The judge similarly chided Mayor de Blasio for attending a George Floyd gathering “without a mask” which did not following the same distancing measures he placed upon religious gatherings.
The plaintiffs included an eclectic mix of Catholic and Jewish leaders who were unable to fulfil the commandments of their faiths due to the restrictions placed upon them by the government, the lawsuit alleged.
Judge Sharpe’s order explicitly goes further than the U.S. Supreme Court’s May 29 decision to reject an attack on coronavirus orders by a California church. That high court opinion articulated an “especially broad” executive power where a novel virus poses risks “fraught with medical and scientific uncertainties.” Sharpe said time has brought the matter into focus, legally speaking:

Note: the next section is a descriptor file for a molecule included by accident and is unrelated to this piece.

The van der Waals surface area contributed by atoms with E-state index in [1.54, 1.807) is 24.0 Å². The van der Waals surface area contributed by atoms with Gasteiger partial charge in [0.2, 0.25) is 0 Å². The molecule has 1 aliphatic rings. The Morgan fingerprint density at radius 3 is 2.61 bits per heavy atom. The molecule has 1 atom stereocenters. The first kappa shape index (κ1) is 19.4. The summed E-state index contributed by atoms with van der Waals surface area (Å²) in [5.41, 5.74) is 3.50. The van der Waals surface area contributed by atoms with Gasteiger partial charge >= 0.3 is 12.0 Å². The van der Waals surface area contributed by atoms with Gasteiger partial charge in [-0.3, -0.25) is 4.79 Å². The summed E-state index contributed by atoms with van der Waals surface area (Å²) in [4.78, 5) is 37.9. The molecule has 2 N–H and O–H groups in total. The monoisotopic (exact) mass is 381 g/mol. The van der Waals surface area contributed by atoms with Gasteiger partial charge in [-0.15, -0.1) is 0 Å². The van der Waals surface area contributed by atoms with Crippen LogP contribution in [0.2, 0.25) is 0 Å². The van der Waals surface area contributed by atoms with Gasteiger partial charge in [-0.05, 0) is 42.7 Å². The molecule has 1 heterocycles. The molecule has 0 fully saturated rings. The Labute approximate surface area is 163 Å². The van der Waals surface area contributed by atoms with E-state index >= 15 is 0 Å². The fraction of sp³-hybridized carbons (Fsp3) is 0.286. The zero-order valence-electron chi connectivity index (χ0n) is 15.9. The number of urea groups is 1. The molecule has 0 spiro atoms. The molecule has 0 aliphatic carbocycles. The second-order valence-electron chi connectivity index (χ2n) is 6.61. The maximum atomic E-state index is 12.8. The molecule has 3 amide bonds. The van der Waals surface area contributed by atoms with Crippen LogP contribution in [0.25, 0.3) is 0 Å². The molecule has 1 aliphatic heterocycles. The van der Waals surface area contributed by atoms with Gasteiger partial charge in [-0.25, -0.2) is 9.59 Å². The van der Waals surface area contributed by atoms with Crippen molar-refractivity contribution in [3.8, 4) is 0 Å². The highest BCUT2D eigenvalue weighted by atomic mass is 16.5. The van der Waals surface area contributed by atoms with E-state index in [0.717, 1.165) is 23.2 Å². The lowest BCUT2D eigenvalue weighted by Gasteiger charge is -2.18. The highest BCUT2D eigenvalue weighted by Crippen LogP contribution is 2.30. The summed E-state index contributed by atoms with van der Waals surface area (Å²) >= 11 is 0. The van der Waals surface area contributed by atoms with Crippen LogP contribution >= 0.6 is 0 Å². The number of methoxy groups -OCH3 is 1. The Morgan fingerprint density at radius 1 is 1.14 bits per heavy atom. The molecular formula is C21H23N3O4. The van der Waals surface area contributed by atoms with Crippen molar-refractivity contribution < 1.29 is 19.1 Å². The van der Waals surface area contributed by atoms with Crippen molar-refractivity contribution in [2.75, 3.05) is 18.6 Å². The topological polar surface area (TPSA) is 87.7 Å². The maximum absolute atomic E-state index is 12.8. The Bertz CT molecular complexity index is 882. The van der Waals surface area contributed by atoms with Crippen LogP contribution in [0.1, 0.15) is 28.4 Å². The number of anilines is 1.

Having carefully reviewed the relevant issues, and with a firm understanding that the executive branch response to the pandemic has presented issues with a degree of complexity that is unrivaled in recent history, it is plain to this court that the broad limits of that executive latitude have been exceeded. That is not to say that Governor Cuomo or Mayor de Blasio have utterly failed in their reaction to COVID-19. To the contrary, the State of New York, at the moment anyway, is among the best situated states in terms of infection and mortality rates. While there is more clarity every day with respect to the best practices for slowing the spread of COVID-19, there is wide and reasonable disagreement about exactly how to implement rules and regulations to achieve those ends, and, as is particularly present in this case, even more so with respect to reopening in a way that promotes safety, economic viability, and the enjoyment of all the rights that the people of this country and the State of New York are guaranteed. As the Chief Justice recognized in Newsom, it is not the judiciary’s role to second guess the likes of Governor Cuomo or Mayor de Blasio when it comes to decisions they make in such troubling times, that is, until those decisions result in the curtailment of fundamental rights without compelling justification.